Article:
Leslie Michelson’s Checklist For Avoiding Diagnostic Errors – The KHN Conversation

When the Institute of Medicine came out last month with a report saying almost every American will experience a medical diagnostic error, Leslie Michelson wasn’t surprised.

He runs Private Health Management, a Los Angeles based company that – for a substantial fee – helps patients figure out what’s wrong with them, often after an array of doctors have failed to do so. The firm gathers the client’s medical records, selects experts in the condition for which the patient has been diagnosed, refers biopsy results for second opinions – and often sends patients to meet with top-tier specialists. Sometimes, they find the patient doesn’t have the condition originally diagnosed. Other times, the diagnosis is correct, but the treatment is not. His firm’s services are costly, running into the tens of thousands of dollars.

Leslie Michelson and his book, The Patient's Playbook (Photo courtesy of Michelson)

Leslie Michelson and his book, The Patient’s Playbook (Photo courtesy of Michelson)

But consumers can do this themselves, said Michelson, if they stop being passive about their medical care. He’s penned a book, The Patient’s Playbook: How to Save Your Life and the Lives of Those You Love. It offers a range of ideas on how to research doctors and conditions, while also outlining how important it is to have trusted family and friends as backups when serious illness strikes. Still, not each person who thinks he or she has an exotic disease actually does – and some of Michelson’s recommendations to reach out to top-tier superstar medical experts may prove daunting or unrealistic for the average consumer. KHN spoke with him about how to navigate the health system and avoid diagnostic errors. This interview has been edited for length.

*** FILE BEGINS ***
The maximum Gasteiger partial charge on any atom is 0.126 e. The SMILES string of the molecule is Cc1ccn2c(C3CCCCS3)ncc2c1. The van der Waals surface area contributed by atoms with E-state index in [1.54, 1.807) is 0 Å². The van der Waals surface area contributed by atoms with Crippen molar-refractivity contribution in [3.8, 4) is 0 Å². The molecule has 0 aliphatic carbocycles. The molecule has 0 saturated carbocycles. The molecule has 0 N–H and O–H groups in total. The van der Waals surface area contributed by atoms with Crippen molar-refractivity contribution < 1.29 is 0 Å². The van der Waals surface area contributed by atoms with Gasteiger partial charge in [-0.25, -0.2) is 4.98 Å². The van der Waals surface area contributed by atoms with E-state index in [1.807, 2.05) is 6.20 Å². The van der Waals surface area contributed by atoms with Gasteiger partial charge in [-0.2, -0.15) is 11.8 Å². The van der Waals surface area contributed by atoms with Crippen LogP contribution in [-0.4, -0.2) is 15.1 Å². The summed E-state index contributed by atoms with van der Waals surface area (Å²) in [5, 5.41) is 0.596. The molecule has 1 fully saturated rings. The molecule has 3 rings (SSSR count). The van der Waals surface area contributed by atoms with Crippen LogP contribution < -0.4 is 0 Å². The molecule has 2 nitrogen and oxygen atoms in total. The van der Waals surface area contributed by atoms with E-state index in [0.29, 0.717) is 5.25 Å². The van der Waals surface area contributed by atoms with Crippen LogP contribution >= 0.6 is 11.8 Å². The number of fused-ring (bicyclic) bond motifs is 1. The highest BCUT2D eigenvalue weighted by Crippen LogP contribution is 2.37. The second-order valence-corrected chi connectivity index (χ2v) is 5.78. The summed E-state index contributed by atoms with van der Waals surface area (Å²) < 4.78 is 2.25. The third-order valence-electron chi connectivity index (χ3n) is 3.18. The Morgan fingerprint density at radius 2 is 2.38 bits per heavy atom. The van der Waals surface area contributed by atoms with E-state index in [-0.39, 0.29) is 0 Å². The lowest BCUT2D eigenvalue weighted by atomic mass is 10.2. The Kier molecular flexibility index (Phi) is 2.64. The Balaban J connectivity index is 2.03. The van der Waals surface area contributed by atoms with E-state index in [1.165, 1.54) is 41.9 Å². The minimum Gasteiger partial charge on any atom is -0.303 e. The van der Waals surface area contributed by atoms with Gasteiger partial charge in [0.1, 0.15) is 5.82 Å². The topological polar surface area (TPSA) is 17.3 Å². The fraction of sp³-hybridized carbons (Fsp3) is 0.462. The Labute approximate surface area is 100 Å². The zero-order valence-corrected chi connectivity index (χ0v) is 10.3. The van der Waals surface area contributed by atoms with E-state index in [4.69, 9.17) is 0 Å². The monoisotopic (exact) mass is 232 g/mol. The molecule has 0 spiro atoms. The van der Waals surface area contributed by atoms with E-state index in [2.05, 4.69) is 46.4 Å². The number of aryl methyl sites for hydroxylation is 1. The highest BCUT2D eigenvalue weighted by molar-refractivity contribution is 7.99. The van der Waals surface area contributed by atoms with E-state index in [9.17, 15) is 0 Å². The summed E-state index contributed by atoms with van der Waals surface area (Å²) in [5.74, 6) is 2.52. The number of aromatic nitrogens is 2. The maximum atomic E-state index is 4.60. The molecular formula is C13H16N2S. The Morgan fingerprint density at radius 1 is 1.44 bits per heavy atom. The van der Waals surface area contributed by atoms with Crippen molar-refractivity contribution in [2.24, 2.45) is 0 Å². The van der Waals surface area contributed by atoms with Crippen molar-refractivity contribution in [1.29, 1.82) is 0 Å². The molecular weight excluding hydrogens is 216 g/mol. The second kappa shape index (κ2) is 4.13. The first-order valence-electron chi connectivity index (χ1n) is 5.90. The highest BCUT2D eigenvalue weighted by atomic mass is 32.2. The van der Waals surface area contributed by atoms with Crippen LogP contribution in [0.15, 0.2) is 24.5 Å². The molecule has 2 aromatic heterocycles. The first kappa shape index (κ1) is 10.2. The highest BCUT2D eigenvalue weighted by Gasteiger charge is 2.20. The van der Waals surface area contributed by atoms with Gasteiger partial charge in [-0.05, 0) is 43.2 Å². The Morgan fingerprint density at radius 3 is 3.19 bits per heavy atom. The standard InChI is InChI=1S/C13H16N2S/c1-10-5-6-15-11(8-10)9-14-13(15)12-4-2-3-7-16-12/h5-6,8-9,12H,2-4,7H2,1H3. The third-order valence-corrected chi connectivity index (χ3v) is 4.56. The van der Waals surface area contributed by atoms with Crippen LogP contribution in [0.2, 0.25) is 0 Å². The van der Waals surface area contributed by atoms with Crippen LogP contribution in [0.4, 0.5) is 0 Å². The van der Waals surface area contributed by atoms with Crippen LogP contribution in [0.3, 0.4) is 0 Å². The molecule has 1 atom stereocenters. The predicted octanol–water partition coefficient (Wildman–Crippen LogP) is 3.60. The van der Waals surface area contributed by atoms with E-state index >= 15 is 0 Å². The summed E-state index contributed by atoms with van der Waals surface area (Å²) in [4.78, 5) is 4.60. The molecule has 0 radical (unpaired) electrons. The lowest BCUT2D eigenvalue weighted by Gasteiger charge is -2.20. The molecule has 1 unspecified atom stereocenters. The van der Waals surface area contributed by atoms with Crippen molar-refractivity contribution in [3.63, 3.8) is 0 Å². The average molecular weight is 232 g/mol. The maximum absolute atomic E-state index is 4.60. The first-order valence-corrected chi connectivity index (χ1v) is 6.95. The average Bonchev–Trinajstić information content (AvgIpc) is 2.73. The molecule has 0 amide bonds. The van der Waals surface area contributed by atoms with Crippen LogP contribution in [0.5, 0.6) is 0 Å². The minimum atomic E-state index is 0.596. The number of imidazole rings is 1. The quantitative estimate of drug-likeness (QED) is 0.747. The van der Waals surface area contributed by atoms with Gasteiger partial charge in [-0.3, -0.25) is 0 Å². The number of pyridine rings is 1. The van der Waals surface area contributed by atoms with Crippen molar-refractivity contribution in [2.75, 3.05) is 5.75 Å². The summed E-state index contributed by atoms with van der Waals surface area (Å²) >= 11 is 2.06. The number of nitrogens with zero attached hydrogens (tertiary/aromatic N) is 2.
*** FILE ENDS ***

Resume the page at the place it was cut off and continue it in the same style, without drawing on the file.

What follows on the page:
What is diagnostic error and how common is it?

We don’t know precisely how common diagnostic error is because the essence of the problem is that it is difficult to measure [but] … we see it with incredible frequency. What is a diagnostic error? Someone being treated for the wrong cancer, for a disease they don’t have, … [for] back pain when [it’s not clear] whether the cause of the pain is a structural issue, a neurologic issue, an auto-immune condition or something else. And yet they’re going in with an intervention. It’s particularly painful with respect to cancers. When people are treated for the wrong cancer, they’re generally getting treatment that is totally ineffective. They get none of the benefit of the intervention, but all the side effects.

What are the three most important things a person can do to try to avoid a diagnostic error?

If you get a diagnosis, a significant diagnosis, it’s always important to see a physician with the exact expertise in what you have, particularly if it’s a rare condition.

Second is to get a second opinion. The carpenters have taught us this. Measure twice, cut once. And that’s for a piece of wood. You’re talking about determining an expensive, potentially complicated treatment program. If diagnosis is not measured twice – independently confirmed by a second pathologist – why engage in this entire potentially multi-year, multi-modality intervention unless you know exactly?

The third piece is to become an educated consumer. For all sorts of reasons, all of us are acculturated to be passive when it comes to our health, particularly when we’re sick. Figure out how to summon the courage and develop the confidence to partner with your physician. There are terrific resources online that everyone can use to understand whether their diagnosis is accurate.